"You couldn't find a thing?"
"Oh, I found all kind of things," he said. "Broader you make your search, more useless shit you turn up. Put in 'Adam Bright' an' you get some news story, some politician predictin' 'a damn bright future for the farmers of Schuyler County.' You narrow it down enough to be useful, ain't no Adam Breit to be found."
"Well, he's not at Broadway and Waverly," I said, and told how Breit had pulled up stakes and disappeared.
T J said, "Maybe he did light out for the Territories. Or he was the first person killed."
"The man we're looking for killed Adam Breit and took his identity."
"You don't like that?"
"Not a whole lot," I said, "since you've just established he didn't have an identity to take."
"Slipped my mind."
"And he's still around, because Peter Meredith and his friends are still seeing him. I gather he's some kind of guru, the spiritual leader of their little commune."
"The Buddha of Bushwick," he said. "You want to find him, you start right there."
"On Meserole Street? I don't know. If they think he's the closest thing to God, how much are they going to give out about him? All we'd do is run into a brick wall."
"An exposed brick wall," he said.
We needed a place to start, and I didn't think Meserole Street was it. I thought for a minute and said, "Seymour Nadler."
"You think him an' Breit the same person? He sets up this other identity, goes down an' lives on Broadway an' Waverly an' meets with Peter Meredith an' the rest of them, an' then- " He stopped, shook his head. "That don't make no sense," he said.
"That's not where I was going."
"Good thing, too."
I said, "The burglary. When we figured Nadler was our guy, there were two possibilities. He faked the whole burglary, or it was legit and a day or two later he made a false report about a missing gun."
"One or the other."
"But if Nadler's in the clear- "
"Then the burglary was legit, an' the burglar took the gun."
"Right. And how did Adam Breit wind up with it?"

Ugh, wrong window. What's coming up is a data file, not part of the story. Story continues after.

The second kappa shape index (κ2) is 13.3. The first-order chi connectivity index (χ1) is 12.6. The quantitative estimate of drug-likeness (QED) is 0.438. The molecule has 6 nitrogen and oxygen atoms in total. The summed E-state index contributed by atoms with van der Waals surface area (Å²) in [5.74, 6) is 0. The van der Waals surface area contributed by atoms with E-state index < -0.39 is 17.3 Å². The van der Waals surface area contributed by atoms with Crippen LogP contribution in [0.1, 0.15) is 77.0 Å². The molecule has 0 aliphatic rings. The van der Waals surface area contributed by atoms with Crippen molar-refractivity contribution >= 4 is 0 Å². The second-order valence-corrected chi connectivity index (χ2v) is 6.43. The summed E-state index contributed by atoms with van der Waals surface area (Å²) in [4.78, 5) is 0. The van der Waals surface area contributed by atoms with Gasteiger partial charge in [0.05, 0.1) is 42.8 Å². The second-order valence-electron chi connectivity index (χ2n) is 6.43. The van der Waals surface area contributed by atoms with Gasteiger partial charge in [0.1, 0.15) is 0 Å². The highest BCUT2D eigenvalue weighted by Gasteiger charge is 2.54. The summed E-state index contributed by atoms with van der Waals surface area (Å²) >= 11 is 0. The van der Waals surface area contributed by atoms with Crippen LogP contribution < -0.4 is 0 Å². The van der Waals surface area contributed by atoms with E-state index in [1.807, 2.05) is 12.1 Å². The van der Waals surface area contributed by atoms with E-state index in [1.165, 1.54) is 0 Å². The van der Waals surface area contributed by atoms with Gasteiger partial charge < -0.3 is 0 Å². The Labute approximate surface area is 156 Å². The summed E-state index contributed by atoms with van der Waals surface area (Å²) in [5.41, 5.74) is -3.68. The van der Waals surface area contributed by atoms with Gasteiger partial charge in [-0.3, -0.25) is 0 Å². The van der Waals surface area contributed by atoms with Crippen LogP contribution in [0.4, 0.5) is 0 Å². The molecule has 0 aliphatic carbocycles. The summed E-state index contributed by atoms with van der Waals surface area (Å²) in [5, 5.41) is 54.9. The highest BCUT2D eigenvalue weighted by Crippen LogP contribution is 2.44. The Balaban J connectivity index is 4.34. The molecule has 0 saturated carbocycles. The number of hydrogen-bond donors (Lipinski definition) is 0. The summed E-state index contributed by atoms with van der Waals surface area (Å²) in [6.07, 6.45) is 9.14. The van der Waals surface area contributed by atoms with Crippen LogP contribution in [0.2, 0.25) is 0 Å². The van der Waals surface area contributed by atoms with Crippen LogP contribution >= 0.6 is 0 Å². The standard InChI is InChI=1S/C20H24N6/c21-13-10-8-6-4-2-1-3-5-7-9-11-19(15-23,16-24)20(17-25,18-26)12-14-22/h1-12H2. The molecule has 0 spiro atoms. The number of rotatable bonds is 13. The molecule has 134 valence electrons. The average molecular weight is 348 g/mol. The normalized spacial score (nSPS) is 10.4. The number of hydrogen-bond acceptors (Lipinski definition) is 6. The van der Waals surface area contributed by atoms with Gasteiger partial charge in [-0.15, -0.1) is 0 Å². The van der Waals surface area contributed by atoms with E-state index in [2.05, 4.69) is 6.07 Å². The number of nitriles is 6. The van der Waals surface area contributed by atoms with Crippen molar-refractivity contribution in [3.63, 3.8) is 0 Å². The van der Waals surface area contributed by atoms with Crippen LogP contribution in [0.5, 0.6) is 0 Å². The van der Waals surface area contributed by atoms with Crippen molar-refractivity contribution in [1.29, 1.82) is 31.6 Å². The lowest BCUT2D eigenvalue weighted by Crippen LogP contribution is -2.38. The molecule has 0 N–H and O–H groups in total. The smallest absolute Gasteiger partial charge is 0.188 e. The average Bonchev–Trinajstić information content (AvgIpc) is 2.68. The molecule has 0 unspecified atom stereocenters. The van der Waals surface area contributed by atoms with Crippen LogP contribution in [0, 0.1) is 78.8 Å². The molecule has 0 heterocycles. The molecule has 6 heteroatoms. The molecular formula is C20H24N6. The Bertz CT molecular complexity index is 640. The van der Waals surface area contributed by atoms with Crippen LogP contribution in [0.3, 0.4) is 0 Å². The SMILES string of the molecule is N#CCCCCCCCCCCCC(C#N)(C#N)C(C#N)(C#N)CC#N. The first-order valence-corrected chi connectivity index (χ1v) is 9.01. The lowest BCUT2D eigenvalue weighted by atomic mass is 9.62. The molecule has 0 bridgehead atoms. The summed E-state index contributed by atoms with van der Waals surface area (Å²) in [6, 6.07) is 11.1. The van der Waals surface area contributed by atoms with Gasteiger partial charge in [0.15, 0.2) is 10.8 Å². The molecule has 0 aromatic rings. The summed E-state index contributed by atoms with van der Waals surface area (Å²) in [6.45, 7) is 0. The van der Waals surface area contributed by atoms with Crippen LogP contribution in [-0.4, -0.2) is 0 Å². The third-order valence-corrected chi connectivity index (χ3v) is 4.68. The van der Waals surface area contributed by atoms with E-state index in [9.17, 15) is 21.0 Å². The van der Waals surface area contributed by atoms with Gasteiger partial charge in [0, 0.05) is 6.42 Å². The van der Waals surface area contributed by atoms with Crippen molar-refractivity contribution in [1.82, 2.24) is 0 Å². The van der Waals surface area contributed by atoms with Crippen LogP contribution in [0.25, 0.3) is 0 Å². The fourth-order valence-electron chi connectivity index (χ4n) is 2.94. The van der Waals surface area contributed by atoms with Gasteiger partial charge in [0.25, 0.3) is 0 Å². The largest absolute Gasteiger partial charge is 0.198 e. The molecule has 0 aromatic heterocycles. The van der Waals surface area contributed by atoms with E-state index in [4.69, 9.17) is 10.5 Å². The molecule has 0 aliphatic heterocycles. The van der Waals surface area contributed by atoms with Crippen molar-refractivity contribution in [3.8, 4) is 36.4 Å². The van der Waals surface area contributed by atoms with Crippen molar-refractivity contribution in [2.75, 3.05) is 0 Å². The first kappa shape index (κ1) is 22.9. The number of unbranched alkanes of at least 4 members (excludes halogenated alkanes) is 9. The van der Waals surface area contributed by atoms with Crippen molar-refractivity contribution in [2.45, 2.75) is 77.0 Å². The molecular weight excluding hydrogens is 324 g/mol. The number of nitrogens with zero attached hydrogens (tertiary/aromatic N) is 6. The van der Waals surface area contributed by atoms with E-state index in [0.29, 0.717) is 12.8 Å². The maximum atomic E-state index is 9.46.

"He was the burglar."
"Right again," I said, "which would explain the similar MO in both burglaries. They were similar because one man committed both of them."
"Now that we know that," he said, "what do we know? The burglar did it, but are we any closer to finding him?"
"Think about it."
He thought about it. "He did it to get the gun."
"That's my guess."
"How'd he even know the gun was there?"
"There you go," I said.
Some years ago, back when I lived in the room that is now T J's, a couple of computer hackers, David King and Jimmy Hong, spent an evening on my behalf deep in the innards of the phone company's computer system, digging out records that were supposed to be unobtainable. They've gone on to bigger and better- and far more legitimate- things, but one legacy they left me was a lifetime of free long-distance calls. I don't know exactly what they did or how they did it, but out-of-state calls made from that telephone never showed up on a bill.
I suppose stealing is stealing, whether it's the phone company or a blind newsboy you're ripping off, and I'm sure moral relativism is philosophically unsustainable, but what the hell, nobody's perfect. If I had to call all over Martha's Vineyard looking for Seymour Nadler, I was just as happy to do it from T J's room, secure in the knowledge that nobody was ever going to have to pay for it.
When I finally got him I said, "Dr. Nadler? I'm sorry to disturb you. I believe you spoke yesterday with Detective Ira Wentworth?"
"I have a follow-up to that interview, Doctor. I wonder what you can tell me about any connection you might have had to a man named Adam Breit."
"I can't talk about patients," he said. "I'm sure you're familiar with the principle of doctor-patient confidentiality, and- "
"As I understand it," I said, "that would only apply if Adam Breit were a patient."
"If he's not a patient," Nadler said, "then why are you calling me?"
"We thought he might be a colleague."
"A psychiatrist, or therapist of some sort, and- "
"You know him, then?"
"Adam Breit," he said. "He's not a close friend, we never worked together, never studied together. But yes, I know him. Not well, but I know him."
"How do you- "
"In the most casual way, yes, I know him. Adam Breit. A pleasant enough young man. What about him?"
"How did you happen to know him?"
"Didn't I just tell you that? Casually, very casually. I smile, he smiles. I say hello, he says hello. One day we get to talking, and I say, 'Breit, you're a good fellow. You must come over for drinks. Bring your wife.' 'I don't have a wife,' he says. 'So bring somebody else's wife,' I say, which is of course intended as a joke, and he laughs, showing he has a sense of humor."
"And he came over for drinks?"
"Yes, and by himself, needless to say. Very personable fellow, told some wonderful stories. I don't know what exactly his field is, but I suppose you would class it as reality-oriented therapy. He told about a patient of his, oh, it was a charming story, how she was allergic to dogs so he had her switch to stuffed animals instead, with perfectly satisfactory results." He chuckled. "I suppose a traditionalist like myself would want to know first why she was allergic, but Breit seems to have found an effective and humane solution."